Health Fitness
High protein diet plan: how to structure the best diet to build muscle mass

High protein diet plan: how to structure the best diet to build muscle mass

Are you having trouble gaining muscle mass? You’ve probably tried all sorts of junk touted by bodybuilding magazines as “the latest breakthrough” for massive muscle gains, but have you really sat down and structured a high-protein diet plan to incite positive changes in your physique? Before I cover my way of structuring the best muscle-building diet, it’s essential that you focus on a couple of important points beforehand:

1. You must eat 5 to 6 meals spaced every 3 to 4 hours, day after day, otherwise you may forget about having a strong and slim body.

2. Realize that the best diet to build muscle mass involves consuming the right ratio of protein, carbohydrates and essential fatty acids or generally known as “good” fats.

So to increase muscle size, I would recommend a daily caloric intake of 50% protein, 30% carbohydrates, and finally 20% fat. Do not adhere to the common belief that a high-protein diet plan can interfere with proper kidney function. Remember, you are not planning to laze around on the couch, watching TV while nibbling on junk food all day. Your goal is to gain weight by increasing muscle size, and the only way to achieve this is to follow a high-protein diet plan. Alright, I’m going to stop chattering now and tell you how I plan the best diet to build muscle.

Meal structure 1:

The most important meal of the day, breakfast: 1 scoop of whey protein, 2 whole eggs, 1 cup of low-fat milk, a bowl of oatmeal, and a high-potency multivitamin capsule = 44 grams of protein.

Lunchtime: a cup of brown rice, 3.5 oz of grilled chicken with 2 egg whites plus mixed vegetables and vitamin C = 36 grams of protein.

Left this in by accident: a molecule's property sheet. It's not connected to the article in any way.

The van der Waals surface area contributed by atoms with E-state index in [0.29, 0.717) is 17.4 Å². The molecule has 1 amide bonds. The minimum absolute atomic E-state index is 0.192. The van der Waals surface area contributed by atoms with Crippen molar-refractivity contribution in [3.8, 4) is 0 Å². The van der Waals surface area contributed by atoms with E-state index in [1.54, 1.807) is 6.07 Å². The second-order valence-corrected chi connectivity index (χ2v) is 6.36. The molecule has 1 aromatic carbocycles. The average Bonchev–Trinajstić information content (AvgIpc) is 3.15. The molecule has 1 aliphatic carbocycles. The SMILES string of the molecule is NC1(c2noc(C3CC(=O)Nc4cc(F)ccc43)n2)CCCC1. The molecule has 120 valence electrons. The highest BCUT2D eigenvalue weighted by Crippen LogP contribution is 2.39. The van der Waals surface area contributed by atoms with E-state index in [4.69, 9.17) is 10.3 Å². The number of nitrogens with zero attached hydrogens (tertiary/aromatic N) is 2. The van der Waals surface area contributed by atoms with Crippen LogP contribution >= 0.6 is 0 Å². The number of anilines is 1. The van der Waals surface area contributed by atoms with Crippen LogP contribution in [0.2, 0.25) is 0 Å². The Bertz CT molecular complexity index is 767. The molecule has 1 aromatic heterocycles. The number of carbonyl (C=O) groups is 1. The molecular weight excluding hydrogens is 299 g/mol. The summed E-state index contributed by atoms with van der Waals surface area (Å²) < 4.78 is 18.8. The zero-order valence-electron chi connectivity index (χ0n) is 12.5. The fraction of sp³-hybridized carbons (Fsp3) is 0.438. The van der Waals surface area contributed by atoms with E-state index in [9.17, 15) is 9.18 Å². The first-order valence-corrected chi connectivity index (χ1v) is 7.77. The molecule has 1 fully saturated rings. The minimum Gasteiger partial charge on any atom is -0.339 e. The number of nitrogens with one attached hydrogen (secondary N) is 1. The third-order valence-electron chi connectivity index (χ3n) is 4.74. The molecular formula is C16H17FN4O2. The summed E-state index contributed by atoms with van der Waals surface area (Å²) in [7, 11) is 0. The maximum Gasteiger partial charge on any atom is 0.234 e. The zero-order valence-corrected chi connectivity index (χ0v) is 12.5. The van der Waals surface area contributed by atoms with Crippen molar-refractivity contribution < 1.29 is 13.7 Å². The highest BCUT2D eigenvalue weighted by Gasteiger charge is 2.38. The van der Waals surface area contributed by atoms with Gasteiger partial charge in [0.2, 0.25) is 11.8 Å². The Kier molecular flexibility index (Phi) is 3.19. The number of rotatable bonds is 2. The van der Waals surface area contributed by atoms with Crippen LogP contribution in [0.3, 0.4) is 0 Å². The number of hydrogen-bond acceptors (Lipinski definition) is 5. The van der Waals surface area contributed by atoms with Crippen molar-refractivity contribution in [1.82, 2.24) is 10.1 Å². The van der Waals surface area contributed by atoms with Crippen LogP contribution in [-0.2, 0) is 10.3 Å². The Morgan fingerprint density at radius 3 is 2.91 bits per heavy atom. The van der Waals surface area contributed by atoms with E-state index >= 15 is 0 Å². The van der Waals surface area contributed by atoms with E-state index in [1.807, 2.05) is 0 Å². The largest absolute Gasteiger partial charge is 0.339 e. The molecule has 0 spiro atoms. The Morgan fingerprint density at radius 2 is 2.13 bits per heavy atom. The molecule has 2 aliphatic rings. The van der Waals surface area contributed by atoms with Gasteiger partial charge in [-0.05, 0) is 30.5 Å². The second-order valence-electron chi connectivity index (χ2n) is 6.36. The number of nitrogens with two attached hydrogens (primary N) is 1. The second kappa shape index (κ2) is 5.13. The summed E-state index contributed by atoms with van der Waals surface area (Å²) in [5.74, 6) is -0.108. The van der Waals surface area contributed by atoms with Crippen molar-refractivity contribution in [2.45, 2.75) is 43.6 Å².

The third meal: 4 whole eggs, a tablespoon of whey protein, a cup of pasta, and a tablespoon of flaxseed oil = 48 grams of protein.

Dinner – Tuna sandwich in water along with an apple or banana plus vitamin C = 30 grams of protein.

Bedtime meal: 1 tablespoon of whey mixed with a large glass of low-fat milk, a small cup of yogurt, and 1 tablespoon of flaxseed oil = 32 grams of protein.

Meal structure 2 (training day):

Breakfast: 1 tablespoon of whey protein, 1 lean hamburger with 2 whole grain breads, an apple, 1 multivitamin plus a tablespoon of flaxseed oil = 44 grams of protein.

Lunch: a cup of brown rice, 4 ounces of meat sauteed with 2 whole eggs, mixed vegetables, and vitamin C = 40 grams of protein.

Pre-workout meal: a scoop of whey, a bowl of oatmeal, and a banana = 32 grams of protein

Post-workout food: 1 1/2 tablespoons of whey along with a glass of lemonade to boost insulin through the roof! = 36 grams of protein

Dinner: 3.5 oz of chicken breast strips with 1 baked potato, mixed vegetables and vitamin C = 30 grams of protein.

Meal before bed: another tablespoon of whey protein mixed with milk, a quarter cup of cottage cheese, a whole grain toast, and of course, a tablespoon of flax seed oil = 39 grams of protein

I weigh about 175 pounds, so I would try to consume at least one gram of protein per pound of body weight on a daily basis. The first and second meals provide a total of 190 grams and 221 grams of protein, respectively. As far as I’m concerned, this is the best diet for building muscle. This kind high protein diet plan has served me well so far, and you can use it as a guide to structuring your own mass gaining diet.

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